When a user starts a conversation with DataBot a new session is automatically created. The active query is attached to the session, and the session is what ties Bot interface and the Results viewer.
A good side-effect of this is that Results viewer is a simple link, which can be shared far and wide. There are security implications too, see below.
Sessions are persisted in a simple Dynamo DB table,
- AWS Lex - Used for main bot interface.
- AWS Lambda - Application logic
- AWS API Gateway - Expose lambdas as REST APIs
- AWS S3 - Hosting for Results viewer
- ZenDesk API - Through Zenpy Python library. Requesting data from ZenDesk
- DynamoDB - Session persistence.
- AWS IoT - Publish and subscribe to live results from DataBot
Putting together the smorgasbord of options which AWS offers can be daunting at times. Especially when security and IAM roles get involved. E.g. my initial take would have had session persistence in RDS, but I abandoned this because I couldn't get Lambda to connect to RDS.
Configuring the bot in Lex itself took a lot of experimentation, and I had to take down initial scope to accommodate (perhaps imagined) limitations. I still prefer Lex before regexp:ing my way through it though... :-)
Testing lambda code locally is possible, but I often ran in into small, subtle changes between the environments.
Deployment and management of Lambda code is something that is not handled very elegantly in this project. There's a rudimentary bash-script, but not enough for production use in any way.
Since this has been an exploratory project in many respects, there wasn't a fully fleshed out design from the get-go. Which rears it's ugly head once or twice in the code. E.g. class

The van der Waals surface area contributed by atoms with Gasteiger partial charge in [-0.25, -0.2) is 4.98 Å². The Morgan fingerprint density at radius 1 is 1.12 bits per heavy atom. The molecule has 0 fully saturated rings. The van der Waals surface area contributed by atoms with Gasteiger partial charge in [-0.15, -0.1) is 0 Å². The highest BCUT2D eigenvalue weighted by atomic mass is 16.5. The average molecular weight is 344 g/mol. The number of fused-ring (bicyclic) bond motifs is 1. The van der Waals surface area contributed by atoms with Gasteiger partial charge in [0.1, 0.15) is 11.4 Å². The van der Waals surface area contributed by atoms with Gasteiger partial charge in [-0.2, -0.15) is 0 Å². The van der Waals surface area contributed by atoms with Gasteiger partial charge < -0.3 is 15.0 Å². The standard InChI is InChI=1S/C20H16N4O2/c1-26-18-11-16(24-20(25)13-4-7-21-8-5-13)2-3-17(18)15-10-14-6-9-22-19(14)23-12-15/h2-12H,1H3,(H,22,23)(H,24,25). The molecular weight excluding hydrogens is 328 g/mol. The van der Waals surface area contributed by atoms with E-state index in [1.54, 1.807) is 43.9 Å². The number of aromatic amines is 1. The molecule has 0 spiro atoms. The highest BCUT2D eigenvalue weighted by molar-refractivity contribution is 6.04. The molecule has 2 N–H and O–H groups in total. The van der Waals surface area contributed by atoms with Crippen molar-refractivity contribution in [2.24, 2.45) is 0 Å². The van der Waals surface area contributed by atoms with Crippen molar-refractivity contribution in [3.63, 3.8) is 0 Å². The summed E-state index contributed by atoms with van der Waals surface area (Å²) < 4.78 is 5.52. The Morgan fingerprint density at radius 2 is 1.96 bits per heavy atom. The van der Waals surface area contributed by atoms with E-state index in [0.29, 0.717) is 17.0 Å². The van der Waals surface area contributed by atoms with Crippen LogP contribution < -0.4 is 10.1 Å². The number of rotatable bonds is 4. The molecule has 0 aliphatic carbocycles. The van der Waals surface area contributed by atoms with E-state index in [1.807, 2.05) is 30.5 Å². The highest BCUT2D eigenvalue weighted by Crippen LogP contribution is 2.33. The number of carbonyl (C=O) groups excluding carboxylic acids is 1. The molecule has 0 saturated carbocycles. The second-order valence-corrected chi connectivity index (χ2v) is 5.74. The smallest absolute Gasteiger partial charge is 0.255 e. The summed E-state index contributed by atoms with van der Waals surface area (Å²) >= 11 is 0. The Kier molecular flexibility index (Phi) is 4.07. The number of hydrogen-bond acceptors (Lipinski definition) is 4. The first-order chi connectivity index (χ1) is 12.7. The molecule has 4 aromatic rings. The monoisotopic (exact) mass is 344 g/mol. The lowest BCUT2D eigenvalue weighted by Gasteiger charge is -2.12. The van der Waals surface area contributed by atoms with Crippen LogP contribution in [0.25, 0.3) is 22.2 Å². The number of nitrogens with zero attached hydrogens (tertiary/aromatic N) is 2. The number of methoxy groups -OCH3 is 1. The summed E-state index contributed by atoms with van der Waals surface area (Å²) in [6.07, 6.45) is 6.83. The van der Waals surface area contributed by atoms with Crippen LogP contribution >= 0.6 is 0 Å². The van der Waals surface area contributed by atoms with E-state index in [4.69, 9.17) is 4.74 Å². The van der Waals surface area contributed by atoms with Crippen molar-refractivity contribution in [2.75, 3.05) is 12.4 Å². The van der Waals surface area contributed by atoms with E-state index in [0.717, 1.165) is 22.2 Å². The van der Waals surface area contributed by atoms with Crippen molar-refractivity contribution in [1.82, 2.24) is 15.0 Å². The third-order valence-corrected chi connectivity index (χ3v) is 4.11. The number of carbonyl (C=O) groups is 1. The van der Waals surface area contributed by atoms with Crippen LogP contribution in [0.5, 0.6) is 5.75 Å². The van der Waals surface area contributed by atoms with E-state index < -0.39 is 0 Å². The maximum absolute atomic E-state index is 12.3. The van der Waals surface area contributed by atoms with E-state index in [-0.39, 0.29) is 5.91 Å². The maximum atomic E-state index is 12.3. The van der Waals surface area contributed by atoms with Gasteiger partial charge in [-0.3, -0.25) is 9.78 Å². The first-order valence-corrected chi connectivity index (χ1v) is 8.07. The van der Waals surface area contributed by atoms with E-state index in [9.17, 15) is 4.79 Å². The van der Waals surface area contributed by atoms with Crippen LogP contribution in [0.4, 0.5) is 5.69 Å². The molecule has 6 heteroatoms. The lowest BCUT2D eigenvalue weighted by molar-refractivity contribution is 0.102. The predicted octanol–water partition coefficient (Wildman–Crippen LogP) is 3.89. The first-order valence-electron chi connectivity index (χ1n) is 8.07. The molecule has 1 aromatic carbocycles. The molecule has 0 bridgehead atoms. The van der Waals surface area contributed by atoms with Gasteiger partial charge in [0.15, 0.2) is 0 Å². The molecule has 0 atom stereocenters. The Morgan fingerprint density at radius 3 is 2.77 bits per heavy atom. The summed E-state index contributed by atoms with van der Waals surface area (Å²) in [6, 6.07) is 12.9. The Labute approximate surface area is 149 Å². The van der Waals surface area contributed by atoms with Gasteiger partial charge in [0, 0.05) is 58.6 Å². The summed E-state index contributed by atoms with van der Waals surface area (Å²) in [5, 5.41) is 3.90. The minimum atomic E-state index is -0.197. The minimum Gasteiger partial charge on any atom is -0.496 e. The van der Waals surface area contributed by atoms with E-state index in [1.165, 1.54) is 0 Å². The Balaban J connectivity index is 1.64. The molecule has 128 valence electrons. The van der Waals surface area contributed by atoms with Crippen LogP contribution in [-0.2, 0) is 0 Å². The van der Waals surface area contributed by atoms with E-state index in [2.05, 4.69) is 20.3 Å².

HumanReadable is an mess of if's and else's...
My Python package management in this project is haphazard.
All queries for data goes through to the ZenDesk API. This limits the practical amount of data which can be processed. The the real-world usage of DataBot would be to review limited amounts of operational data (100s of entries), so this is a workable limitation.
However, some queries are invalid due to the number of requests it would result against ZenDesk API (e.g. all closed tickets).
Note that anyone who knows the session_id can get access to the list of tickets displayed by the active query in the session. In a fully fleshed out product, this should probably be tried to some kind of authentication mechanism.
Accomplishments that I'm proud of
Tying this all together in a short amount of time using mostly new technologies.
What I learned
A ton of new AWS technologies and their possibilities and challenges. Better understanding of the possibilities and limitations of AWS Lex. New found respect for the Lambda programming model.
What's next for DataBot
Potential next steps for DataBot
- Combine current processing logic with Speech recognition
- Real-world testing (does the story match the reality?)
- Including different data sources (e.g. JIRA)
- Adding data to calculate on (currently only number of and age)
- Adding support to query more entities (e.g. Agents, users, organizations in ZenDesk)
- Reference previous result set (As example see second question in story above)